English Double Object Construction
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English Double Object Construction


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English double object constructions (The boy gave the girl the letter) have two objects. Are these two objects the same with respect to their grammatical function? By using various diagnostics of objecthood (such as passivizability, relative clauses, etc), what evidence is there for there being the same or different grammatical functions of these objects?



In syntax a noun phrase often forms a semantic relation with the verb to form a meaning. Owing to this inter-relation an argument comprises of a subject and an object, where they are tied to a verb as a semantic agent, or as a syntactical relation (Shanley, 2015). While, stereotypically a subject is an agent (an entity which instigates an action), and object (is a patient which undergoes an action). For example, Mary read a book. Yet, it is easy to find exceptions to this rule in the language, such as in causative and passive sentences (Shanley, 2015). For the purpose of this paper, such exception in syntax- double object or dative shift construction will be studied.

A double object construction in the English language is a sentence construction where there are two arguments of a verb, and two noun phrases (NPs) which function as objects (a direct and an indirect object) (Verspoor, 1994). While, in traditional sense the NP1 and NP2 are supposed to be in some form of symmetry, there is no assurance that there is only one correct structure in a double object construction (Hale and Keyser, 1993). Incidentally, this pose a challenge with respect to the syntax and grammatical function of the objects. Yet, it is reflected that like most lexical argument, a double object construction also work around the syntactical and semantics constraints.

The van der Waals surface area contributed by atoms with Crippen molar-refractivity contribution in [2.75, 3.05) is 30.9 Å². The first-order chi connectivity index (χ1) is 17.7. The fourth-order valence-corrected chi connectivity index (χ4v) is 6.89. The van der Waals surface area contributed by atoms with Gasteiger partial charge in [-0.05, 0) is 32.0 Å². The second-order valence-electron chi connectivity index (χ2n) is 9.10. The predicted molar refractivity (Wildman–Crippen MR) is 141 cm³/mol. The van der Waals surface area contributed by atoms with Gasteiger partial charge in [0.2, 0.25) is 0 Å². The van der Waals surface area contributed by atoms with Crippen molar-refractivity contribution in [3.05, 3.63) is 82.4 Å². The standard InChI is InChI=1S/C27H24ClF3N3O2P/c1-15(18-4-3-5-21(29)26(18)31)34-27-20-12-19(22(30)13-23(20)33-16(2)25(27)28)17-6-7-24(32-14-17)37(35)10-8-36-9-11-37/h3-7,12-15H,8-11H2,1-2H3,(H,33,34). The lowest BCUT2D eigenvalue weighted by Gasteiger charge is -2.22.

Also, known as the dative shift, double object construction is a type of sentence that has two alternating forms. Here, even when there are two objects it is not necessary that both the objects when seen in a different arrangement will form a core argument (Shanley, 2015). This pose a challenge for any language learner in deciding which verb is the part of the argument structure. For example, how does one share their perceptions about viewing say a leopard? Is it:

I saw a leopard

Or, I looked at a leopard

This challenge of transitive and intransitive structures in the lexical framework further increases challenge in deciphering which sentences thus are more likely to be following the conventions of double object construction. Through this paper, the sentence 'The boy gave the girl the letter' is studied, and an assessment of the objects in terms of their grammatical function is completed.

Double object construction and Dative shift

As discussed earlier, a double object construction is a type of argument where there are two verbs. Even when object, or verb is one of the most common type of component in an argument, it is often given relatively less value than the subject is a sentence. An object in any sentence is thought to be a component which is affected by the subject, and not vice-a-versa, as a result, the comprehension of a subject that is affected by two variables becomes all the more challenging (Hale and keyser, 1993). However, this paradigm is challenged moment we think of the double object construction which is based on the frameworks such as prepositional dative structure (Macdonal, nd). As per Hudson (nd), one of the important component of the double object construction is that it challenges the configurational definition of the sentence, and offers an alternate solution. An example of a simple dative like the following also focuses on this aspect,

John sent a letter to Mary 

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